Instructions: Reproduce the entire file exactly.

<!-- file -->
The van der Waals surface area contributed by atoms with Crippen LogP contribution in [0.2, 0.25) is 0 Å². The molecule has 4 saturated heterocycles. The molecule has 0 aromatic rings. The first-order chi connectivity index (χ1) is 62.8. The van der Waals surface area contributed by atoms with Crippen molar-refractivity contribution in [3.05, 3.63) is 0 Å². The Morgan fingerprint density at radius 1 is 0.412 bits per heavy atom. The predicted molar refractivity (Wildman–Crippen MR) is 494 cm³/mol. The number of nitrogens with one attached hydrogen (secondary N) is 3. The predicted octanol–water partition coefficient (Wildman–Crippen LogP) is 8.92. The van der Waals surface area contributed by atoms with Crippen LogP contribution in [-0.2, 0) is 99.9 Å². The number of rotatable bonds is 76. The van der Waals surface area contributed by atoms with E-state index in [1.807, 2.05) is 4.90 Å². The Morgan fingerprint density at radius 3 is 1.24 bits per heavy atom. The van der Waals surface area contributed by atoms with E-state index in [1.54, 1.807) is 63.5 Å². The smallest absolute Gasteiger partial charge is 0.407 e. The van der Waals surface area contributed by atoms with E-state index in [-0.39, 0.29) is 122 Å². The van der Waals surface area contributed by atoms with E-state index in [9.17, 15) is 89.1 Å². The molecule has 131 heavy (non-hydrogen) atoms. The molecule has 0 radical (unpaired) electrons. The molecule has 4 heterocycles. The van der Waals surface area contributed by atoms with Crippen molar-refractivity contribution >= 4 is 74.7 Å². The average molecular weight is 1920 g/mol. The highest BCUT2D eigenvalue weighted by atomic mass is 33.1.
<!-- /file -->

The van der Waals surface area contributed by atoms with Crippen LogP contribution in [0.2, 0.25) is 0 Å². The molecule has 4 saturated heterocycles. The molecule has 0 aromatic rings. The first-order chi connectivity index (χ1) is 62.8. The van der Waals surface area contributed by atoms with Crippen molar-refractivity contribution in [3.05, 3.63) is 0 Å². The Morgan fingerprint density at radius 1 is 0.412 bits per heavy atom. The predicted molar refractivity (Wildman–Crippen MR) is 494 cm³/mol. The number of nitrogens with one attached hydrogen (secondary N) is 3. The predicted octanol–water partition coefficient (Wildman–Crippen LogP) is 8.92. The van der Waals surface area contributed by atoms with Crippen LogP contribution in [-0.2, 0) is 99.9 Å². The number of rotatable bonds is 76. The van der Waals surface area contributed by atoms with E-state index in [1.807, 2.05) is 4.90 Å². The Morgan fingerprint density at radius 3 is 1.24 bits per heavy atom. The van der Waals surface area contributed by atoms with E-state index in [1.54, 1.807) is 63.5 Å². The smallest absolute Gasteiger partial charge is 0.407 e. The van der Waals surface area contributed by atoms with E-state index in [-0.39, 0.29) is 122 Å². The van der Waals surface area contributed by atoms with E-state index in [9.17, 15) is 89.1 Å². The molecule has 131 heavy (non-hydrogen) atoms. The molecule has 0 radical (unpaired) electrons. The molecule has 4 heterocycles. The van der Waals surface area contributed by atoms with Crippen molar-refractivity contribution >= 4 is 74.7 Å². The average molecular weight is 1920 g/mol. The highest BCUT2D eigenvalue weighted by atomic mass is 33.1.